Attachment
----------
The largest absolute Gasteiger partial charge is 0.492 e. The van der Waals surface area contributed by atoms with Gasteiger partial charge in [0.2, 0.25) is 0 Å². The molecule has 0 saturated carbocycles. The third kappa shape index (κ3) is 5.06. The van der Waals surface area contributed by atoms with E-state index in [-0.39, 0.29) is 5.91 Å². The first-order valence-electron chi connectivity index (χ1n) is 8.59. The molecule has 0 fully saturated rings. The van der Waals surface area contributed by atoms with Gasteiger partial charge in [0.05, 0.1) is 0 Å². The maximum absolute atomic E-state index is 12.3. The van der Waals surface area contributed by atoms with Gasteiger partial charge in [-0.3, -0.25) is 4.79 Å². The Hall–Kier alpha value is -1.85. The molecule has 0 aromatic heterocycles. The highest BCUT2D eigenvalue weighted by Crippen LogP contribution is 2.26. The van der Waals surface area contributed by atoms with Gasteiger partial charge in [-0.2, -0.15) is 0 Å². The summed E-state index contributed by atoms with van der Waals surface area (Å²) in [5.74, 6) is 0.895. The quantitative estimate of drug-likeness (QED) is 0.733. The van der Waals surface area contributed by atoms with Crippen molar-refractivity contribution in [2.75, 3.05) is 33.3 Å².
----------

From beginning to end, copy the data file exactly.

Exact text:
The largest absolute Gasteiger partial charge is 0.492 e. The van der Waals surface area contributed by atoms with Gasteiger partial charge in [0.2, 0.25) is 0 Å². The molecule has 0 saturated carbocycles. The third kappa shape index (κ3) is 5.06. The van der Waals surface area contributed by atoms with E-state index in [-0.39, 0.29) is 5.91 Å². The first-order valence-electron chi connectivity index (χ1n) is 8.59. The molecule has 0 fully saturated rings. The van der Waals surface area contributed by atoms with Gasteiger partial charge in [0.05, 0.1) is 0 Å². The maximum absolute atomic E-state index is 12.3. The van der Waals surface area contributed by atoms with Gasteiger partial charge in [-0.3, -0.25) is 4.79 Å². The Hall–Kier alpha value is -1.85. The molecule has 0 aromatic heterocycles. The highest BCUT2D eigenvalue weighted by Crippen LogP contribution is 2.26. The van der Waals surface area contributed by atoms with Gasteiger partial charge in [-0.2, -0.15) is 0 Å². The summed E-state index contributed by atoms with van der Waals surface area (Å²) in [5.74, 6) is 0.895. The quantitative estimate of drug-likeness (QED) is 0.733. The van der Waals surface area contributed by atoms with Crippen molar-refractivity contribution in [2.75, 3.05) is 33.3 Å².